The youth movement in Malibu High School girls hoops tipped off this summer.
Graduated are the seasoned players that led the Sharks to back-to-back playoff appearances; heading into the 2016-17 basketball season, Malibu has only one senior party and a bevy of underclassmen.
Sharks coach Andy Meyer said the team includes a few returning sophomores and seven rising high school freshmen.
“The eighth-graders have some experience, since they played on a travel team together,” he said. “Overall, we are really young.”
The young basketball team had its first taste of court action last month in a freshman-sophomore basketball league at Moorpark High School. While the team’s lone upperclassmen, Sophie Beauvoir, played with a travel ball team, the young Sharks posted a 3-2 record in the five-week league.
Meyer said Beauvoir’s participation with the travel ball team allowed her teammates to compete against girls their own age.
“I didn’t want all these eighth graders to go against bigger, stronger, faster girls yet,” he said. “I wanted to ease them into high school basketball.”
Malibu had one game and one practice each week during the league. Meyer said the Sharks improved.
“They know what to expect from me,” the coach said of his squad. “I’m learning how they can play. It was nice for me to see what we can do.”
One league highlight for Malibu was defeating Westlake by 20 points in their third game. The victory avenged the loss the Sharks suffered to Westlake in the first game of the summer.
Meyer said Erin Muldoon, Malibu’s point guard, was impressive in the league.
“She sees the court just as well as any longtime high school player,” he said.
The Sharks summer squad also included Pip Goudzwaard, Grace Stickney-Prakasim, Joy Bonewitz, Janet Ann Purtell, Zoe Nathan, Chloe Dyne and Charlotte Dyne.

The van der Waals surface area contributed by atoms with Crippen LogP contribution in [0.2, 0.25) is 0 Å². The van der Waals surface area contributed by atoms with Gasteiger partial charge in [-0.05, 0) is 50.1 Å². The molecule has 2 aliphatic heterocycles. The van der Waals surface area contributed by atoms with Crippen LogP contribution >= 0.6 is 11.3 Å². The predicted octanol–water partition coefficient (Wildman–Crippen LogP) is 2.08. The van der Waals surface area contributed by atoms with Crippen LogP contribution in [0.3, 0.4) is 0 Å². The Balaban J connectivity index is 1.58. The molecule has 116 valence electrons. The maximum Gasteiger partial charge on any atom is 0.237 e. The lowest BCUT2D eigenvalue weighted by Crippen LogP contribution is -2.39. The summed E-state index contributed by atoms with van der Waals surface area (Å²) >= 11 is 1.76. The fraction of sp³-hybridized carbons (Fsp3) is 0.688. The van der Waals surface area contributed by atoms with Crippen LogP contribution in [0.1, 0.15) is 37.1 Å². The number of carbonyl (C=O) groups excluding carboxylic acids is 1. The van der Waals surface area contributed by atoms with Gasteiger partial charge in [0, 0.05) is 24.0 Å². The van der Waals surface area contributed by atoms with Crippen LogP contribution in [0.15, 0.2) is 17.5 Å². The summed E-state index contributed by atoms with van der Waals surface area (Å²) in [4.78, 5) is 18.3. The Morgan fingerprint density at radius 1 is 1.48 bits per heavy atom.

Meyer described the team as “great and willing to learn.”
“They have a good foundation of basketball experience,” he said. “I’m pretty excited about them.”
The Sharks hustled and played hard, but still have some learning to do, such as how to keep their composure when the opposing team plays tough, pressure defense.
Malibu finished with a 14-11 record last season and a 15-11 record two seasons ago. The Sharks were led by a core of girls who experienced a ton of basketball growth throughout high school.
Meyer said Sharks’ youth of today harkens back to 2012, when the girls who accomplished two of the most successful seasons of girls basketball in school history were freshman hoopsters.
“This is exactly where we were four years ago,” he said. “I had two seniors and six freshman come in. They played varsity, so it was a struggle the first two years, but the last two years were the best years ever in school history. It payed off. It’s déjà vu now.”
The coach said once the regular season begins in the fall, he will be geared toward making sure the team doesn’t get discouraged.
“We are going to go against some experienced teams with four or five starters who are 18 years old, and I’m going to have players who are barely 14,” he said. “I have no idea how many games we are going to win this year, but there will probably be times where we struggle. We want to win, but we also want to focus on the future.”
Meyer stressed to the Sharks that being a good team like last season’s team is a process.
“We had some struggles early on, but it paid off,” he said. “It didn’t come easy. Those girls worked hard to get there.”